North Carolina

Originally announced in 2018 as a $140 million expansion, this manufacturing investment by Seqirus, the influenza prevention business of Australia-based CSL Limited, was completed earlier this week to support “the formulation and fill-finish of its cell-based influenza vaccines in pre-filled syringes for global communities. The new line has received FDA approval and will support influenza vaccine production for the 2022/23 Northern Hemisphere season and beyond, says Seqirus. “According to the World Health Organization, seasonal influenza can lead to up to 650,000 deaths globally each year,” said Steve Marlow, general manager, Seqirus. “As one of the world's leading influenza vaccine manufacturers, we’re continuously looking for opportunities to advance capabilities and support efficient, sustained supply of new and existing technologies. Today’s milestone is evidence of that commitment.” As documented in Site Selection, the Holly Springs manufacturing facility, the largest cell-based influenza vaccine producer in the world and the first-of-its-kind in the U.S., was purpose-built by Novartis through a public-private partnership established in 2009 with the Biomedical Advanced Research and Development Authority (BARDA). The company’s global manufacturing and supply network supporting seasonal influenza vaccine production and pandemic preparedness includes sites in Liverpool, UK; Parkville, Australia; and a new facility currently under construction in Tullamarine, Australia.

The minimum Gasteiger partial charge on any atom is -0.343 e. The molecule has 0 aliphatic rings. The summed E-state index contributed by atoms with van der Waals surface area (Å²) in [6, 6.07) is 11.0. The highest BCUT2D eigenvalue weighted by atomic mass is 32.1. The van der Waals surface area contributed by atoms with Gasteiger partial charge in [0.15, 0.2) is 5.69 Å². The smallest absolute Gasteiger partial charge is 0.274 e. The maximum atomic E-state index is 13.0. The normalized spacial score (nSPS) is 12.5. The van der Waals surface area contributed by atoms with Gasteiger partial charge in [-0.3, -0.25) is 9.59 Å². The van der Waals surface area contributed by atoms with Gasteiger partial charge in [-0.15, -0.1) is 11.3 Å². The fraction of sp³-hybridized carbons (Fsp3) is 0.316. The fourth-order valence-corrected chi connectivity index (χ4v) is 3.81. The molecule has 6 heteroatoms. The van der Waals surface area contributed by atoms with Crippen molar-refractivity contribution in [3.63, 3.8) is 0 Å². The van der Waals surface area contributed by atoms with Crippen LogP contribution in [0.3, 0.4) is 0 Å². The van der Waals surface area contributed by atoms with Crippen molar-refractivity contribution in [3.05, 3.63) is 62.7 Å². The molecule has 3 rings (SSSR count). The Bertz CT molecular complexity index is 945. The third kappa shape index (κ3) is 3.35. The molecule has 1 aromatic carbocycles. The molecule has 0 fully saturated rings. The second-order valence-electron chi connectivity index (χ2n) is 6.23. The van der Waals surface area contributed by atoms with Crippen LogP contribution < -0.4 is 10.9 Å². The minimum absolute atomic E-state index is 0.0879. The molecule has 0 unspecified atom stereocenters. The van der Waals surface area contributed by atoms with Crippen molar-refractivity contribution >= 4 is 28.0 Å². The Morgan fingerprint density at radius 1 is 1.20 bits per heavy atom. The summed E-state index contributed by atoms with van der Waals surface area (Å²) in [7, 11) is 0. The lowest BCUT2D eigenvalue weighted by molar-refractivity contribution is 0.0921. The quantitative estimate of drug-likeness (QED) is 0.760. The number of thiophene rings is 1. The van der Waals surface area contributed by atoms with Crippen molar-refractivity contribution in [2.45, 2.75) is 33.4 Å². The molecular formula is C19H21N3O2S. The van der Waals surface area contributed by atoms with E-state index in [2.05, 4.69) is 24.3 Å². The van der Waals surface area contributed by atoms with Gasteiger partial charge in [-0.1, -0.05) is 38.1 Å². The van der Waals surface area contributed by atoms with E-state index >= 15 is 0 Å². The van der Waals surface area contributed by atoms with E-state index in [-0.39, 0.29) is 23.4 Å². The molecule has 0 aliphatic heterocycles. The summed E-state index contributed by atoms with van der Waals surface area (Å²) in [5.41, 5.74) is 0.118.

Source: Conway Analytics